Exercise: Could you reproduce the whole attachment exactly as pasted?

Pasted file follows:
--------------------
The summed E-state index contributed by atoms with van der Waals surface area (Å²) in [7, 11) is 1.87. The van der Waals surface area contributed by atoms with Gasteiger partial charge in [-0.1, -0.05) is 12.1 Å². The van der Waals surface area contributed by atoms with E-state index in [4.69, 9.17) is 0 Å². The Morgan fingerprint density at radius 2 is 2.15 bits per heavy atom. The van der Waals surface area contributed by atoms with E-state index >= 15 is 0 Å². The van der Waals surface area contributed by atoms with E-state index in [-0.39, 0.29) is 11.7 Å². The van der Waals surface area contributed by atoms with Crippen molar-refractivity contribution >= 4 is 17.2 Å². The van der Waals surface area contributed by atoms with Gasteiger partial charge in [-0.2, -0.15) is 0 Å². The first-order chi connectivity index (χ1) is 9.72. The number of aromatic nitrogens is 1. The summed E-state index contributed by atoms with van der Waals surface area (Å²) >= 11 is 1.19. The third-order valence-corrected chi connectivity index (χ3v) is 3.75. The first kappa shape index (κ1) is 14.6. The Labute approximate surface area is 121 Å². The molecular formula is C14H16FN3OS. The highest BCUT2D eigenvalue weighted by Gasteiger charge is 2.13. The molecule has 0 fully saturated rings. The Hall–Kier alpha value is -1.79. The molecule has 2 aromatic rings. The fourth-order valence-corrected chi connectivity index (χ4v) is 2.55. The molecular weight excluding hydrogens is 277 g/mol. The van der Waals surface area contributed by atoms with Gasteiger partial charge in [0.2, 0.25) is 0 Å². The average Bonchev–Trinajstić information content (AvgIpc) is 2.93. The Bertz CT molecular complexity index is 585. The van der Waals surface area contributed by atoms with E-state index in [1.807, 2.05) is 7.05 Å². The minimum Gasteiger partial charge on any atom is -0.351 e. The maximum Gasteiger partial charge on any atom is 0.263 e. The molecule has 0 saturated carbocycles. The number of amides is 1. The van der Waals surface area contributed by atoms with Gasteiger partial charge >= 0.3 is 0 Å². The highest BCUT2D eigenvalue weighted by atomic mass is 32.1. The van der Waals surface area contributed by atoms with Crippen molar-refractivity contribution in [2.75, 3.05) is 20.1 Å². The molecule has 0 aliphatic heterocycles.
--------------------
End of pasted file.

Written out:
The summed E-state index contributed by atoms with van der Waals surface area (Å²) in [7, 11) is 1.87. The van der Waals surface area contributed by atoms with Gasteiger partial charge in [-0.1, -0.05) is 12.1 Å². The van der Waals surface area contributed by atoms with E-state index in [4.69, 9.17) is 0 Å². The Morgan fingerprint density at radius 2 is 2.15 bits per heavy atom. The van der Waals surface area contributed by atoms with E-state index >= 15 is 0 Å². The van der Waals surface area contributed by atoms with E-state index in [-0.39, 0.29) is 11.7 Å². The van der Waals surface area contributed by atoms with Crippen molar-refractivity contribution >= 4 is 17.2 Å². The van der Waals surface area contributed by atoms with Gasteiger partial charge in [-0.2, -0.15) is 0 Å². The first-order chi connectivity index (χ1) is 9.72. The number of aromatic nitrogens is 1. The summed E-state index contributed by atoms with van der Waals surface area (Å²) >= 11 is 1.19. The third-order valence-corrected chi connectivity index (χ3v) is 3.75. The first kappa shape index (κ1) is 14.6. The Labute approximate surface area is 121 Å². The molecular formula is C14H16FN3OS. The highest BCUT2D eigenvalue weighted by Gasteiger charge is 2.13. The molecule has 0 fully saturated rings. The Hall–Kier alpha value is -1.79. The molecule has 2 aromatic rings. The fourth-order valence-corrected chi connectivity index (χ4v) is 2.55. The molecular weight excluding hydrogens is 277 g/mol. The van der Waals surface area contributed by atoms with Gasteiger partial charge in [0.2, 0.25) is 0 Å². The average Bonchev–Trinajstić information content (AvgIpc) is 2.93. The Bertz CT molecular complexity index is 585. The van der Waals surface area contributed by atoms with E-state index in [1.807, 2.05) is 7.05 Å². The minimum Gasteiger partial charge on any atom is -0.351 e. The maximum Gasteiger partial charge on any atom is 0.263 e. The molecule has 0 saturated carbocycles. The number of amides is 1. The van der Waals surface area contributed by atoms with Gasteiger partial charge >= 0.3 is 0 Å². The highest BCUT2D eigenvalue weighted by atomic mass is 32.1. The van der Waals surface area contributed by atoms with Crippen molar-refractivity contribution in [2.75, 3.05) is 20.1 Å². The molecule has 0 aliphatic heterocycles.